In keeping with this Buy American focus, GAO was commissioned to report on (A) the extent to which federal agencies procure non-domestic end products through the use of BAA exceptions and waivers, and (B) the ways in which the government’s largest buyers provide training and guidance to implement BAA requirements.  Although GAO found that only a relatively small percentage of goods purchased were foreign end products, GAO also found that this number could have been misstated due to reporting errors and system limitations.  Moreover, GAO found that the level of BAA training varied significantly among the agencies it canvassed.  GAO’s findings, which are discussed in greater detail below, offer a window into the government’s view of its own compliance with the BAA’s complex and often confusing regulatory scheme.

Continue Reading GAO Report Shows That Agencies Buy Only A Small Percentage of Non-American Goods, But Buy American Act Implementation Remains A Challenge

(This article was originally published in Law360 and has been modified for this blog.)

The Government Accountability Office (GAO) recently issued a bid protest decision regarding the application of the Berry Amendment’s domestic sourcing requirement to a U.S. Department of Defense (DOD) solicitation for leather combat gloves with touchscreen capability.  In that decision, the GAO found that the nonavailability exception to the Berry Amendment applied to the glove’s kidskin leather even though the agency determined, through market research, that this type of leather was available domestically.  Importantly, this decision provides an opportunity for stakeholders to consider the nuances associated with the Berry Amendment’s nonavailability exception and to reflect upon the complex regulatory landscape of domestic sourcing requirements.

Continue Reading Domestic Sourcing Requirement Doesn’t Fit DOD’s Gloves

Pursuant to Sections 817 and 881(b) of the FY 2017 National Defense Authorization Act (“NDAA”), the Department of Defense (“DoD”) recently issued a proposed rule to amend certain sourcing restrictions found in DFARS subpart 225.70 and related clauses.  Specifically the proposed rule would amend the DFARS to:

  • extend the Berry Amendment’s domestic sourcing restrictions to the acquisition of certain athletic footwear for members of the Armed Forces, when the procurement is valued at or below the simplified acquisition threshold [Section 817], and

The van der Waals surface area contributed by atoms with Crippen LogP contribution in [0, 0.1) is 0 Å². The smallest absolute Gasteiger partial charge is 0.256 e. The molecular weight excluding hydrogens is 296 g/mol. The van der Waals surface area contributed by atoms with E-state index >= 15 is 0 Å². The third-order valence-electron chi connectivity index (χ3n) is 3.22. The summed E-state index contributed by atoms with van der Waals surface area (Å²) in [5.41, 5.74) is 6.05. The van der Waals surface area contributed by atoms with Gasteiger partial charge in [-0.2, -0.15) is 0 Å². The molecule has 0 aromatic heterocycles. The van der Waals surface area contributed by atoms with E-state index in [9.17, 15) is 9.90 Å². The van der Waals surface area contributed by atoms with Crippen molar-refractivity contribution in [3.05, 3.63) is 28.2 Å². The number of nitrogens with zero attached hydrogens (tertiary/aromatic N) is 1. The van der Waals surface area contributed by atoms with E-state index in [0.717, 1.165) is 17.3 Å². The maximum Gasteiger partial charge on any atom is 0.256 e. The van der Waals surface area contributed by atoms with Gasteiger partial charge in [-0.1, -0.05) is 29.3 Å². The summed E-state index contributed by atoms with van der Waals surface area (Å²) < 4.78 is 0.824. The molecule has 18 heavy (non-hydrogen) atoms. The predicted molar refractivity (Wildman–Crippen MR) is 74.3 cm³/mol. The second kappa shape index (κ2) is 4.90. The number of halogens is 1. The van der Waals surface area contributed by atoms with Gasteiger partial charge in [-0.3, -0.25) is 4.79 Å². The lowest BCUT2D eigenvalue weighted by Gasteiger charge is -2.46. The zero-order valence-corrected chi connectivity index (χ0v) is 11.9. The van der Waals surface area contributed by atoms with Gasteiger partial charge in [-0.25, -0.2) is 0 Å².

• recognize that Australia and the United Kingdom of Great Britain and Northern Ireland (the “UK”) are now members of the National Technology Industrial Base (“NTIB”), thereby permitting the United States to acquire certain items (that are subject to the sourcing restrictions in 10 U.S.C. 2534) if they are manufactured in the UK, Australia, Canada or the United States [Section 881(b)].

We provide our takeaways below.
Continue Reading Takeaways from DoD’s Proposed Changes to Certain Sourcing Restrictions

Last month, the Government Accountability Office (GAO) issued a bid protest decision regarding the application of Buy American Act (BAA) requirements to a solicitation for construction.  In this decision, GAO rejected the agency’s determination that an offeror’s bid was nonresponsive because the offeror failed to provide certain required information for the evaluation of a potential BAA exception.  A summary of the decision and our takeaways are below.

Continue Reading Pragmatism Wins the Day in GAO Buy American Protest

Last year, we wrote about a trial court’s decision to dismiss a False Claims Act (“FCA”) complaint regarding alleged Trade Agreements Act (“TAA”) non-compliances because the relator failed to plead fraud with “particularity” under Rule 9(b).  That decision offered a sweeping rebuke of speculative FCA claims, and emphasized why it can be difficult to present a valid FCA claim based on a potential violation of a complex regulatory scheme like the TAA.

Last month, the United States Court of Appeals for the Seventh Circuit unanimously affirmed that decision in United States ex rel. Berkowitz v. Automation Aids, Inc., — F.3d — , 2018 WL 3567836 (7th Cir. July 25, 2018).  In doing so, the Seventh Circuit provided additional guidance about various topics, including the Rule 9(b) standard for implied certifications and the power of the materiality defense.  Our takeaways are below.
Continue Reading Alleged Sales of Non-TAA-Compliant Products Under GSA Schedule Contracts Are Not False Claims, 7th Circuit Holds

Due to the government’s increased focus on domestic preference requirements – for example, through President Trump’s formal policy and action plan for agencies to “scrupulously monitor, enforce, and comply” with the so-called “Buy American Laws,” and Congress’s proposed legislation to make certain Buy American requirements more robust – contractors should not be surprised if there